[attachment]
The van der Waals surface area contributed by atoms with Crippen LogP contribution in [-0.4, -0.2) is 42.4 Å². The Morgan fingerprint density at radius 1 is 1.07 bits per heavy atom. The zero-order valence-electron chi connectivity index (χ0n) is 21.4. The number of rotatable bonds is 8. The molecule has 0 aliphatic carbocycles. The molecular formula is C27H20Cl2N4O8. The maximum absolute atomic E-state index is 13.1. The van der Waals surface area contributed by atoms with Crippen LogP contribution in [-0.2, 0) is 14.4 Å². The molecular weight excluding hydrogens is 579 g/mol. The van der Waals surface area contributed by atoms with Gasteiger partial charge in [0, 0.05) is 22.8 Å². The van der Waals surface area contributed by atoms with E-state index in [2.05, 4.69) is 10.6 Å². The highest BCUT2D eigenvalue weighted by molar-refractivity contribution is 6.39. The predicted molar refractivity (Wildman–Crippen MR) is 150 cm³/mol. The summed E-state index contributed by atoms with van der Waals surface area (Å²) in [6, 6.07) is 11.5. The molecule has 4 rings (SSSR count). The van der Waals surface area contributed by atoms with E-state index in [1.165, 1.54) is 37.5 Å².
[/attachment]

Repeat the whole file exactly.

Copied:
The van der Waals surface area contributed by atoms with Crippen LogP contribution in [-0.4, -0.2) is 42.4 Å². The Morgan fingerprint density at radius 1 is 1.07 bits per heavy atom. The zero-order valence-electron chi connectivity index (χ0n) is 21.4. The number of rotatable bonds is 8. The molecule has 0 aliphatic carbocycles. The molecular formula is C27H20Cl2N4O8. The maximum absolute atomic E-state index is 13.1. The van der Waals surface area contributed by atoms with Crippen LogP contribution in [-0.2, 0) is 14.4 Å². The molecular weight excluding hydrogens is 579 g/mol. The van der Waals surface area contributed by atoms with Gasteiger partial charge in [0, 0.05) is 22.8 Å². The van der Waals surface area contributed by atoms with E-state index in [2.05, 4.69) is 10.6 Å². The highest BCUT2D eigenvalue weighted by molar-refractivity contribution is 6.39. The predicted molar refractivity (Wildman–Crippen MR) is 150 cm³/mol. The summed E-state index contributed by atoms with van der Waals surface area (Å²) in [6, 6.07) is 11.5. The molecule has 4 rings (SSSR count). The van der Waals surface area contributed by atoms with E-state index in [1.165, 1.54) is 37.5 Å².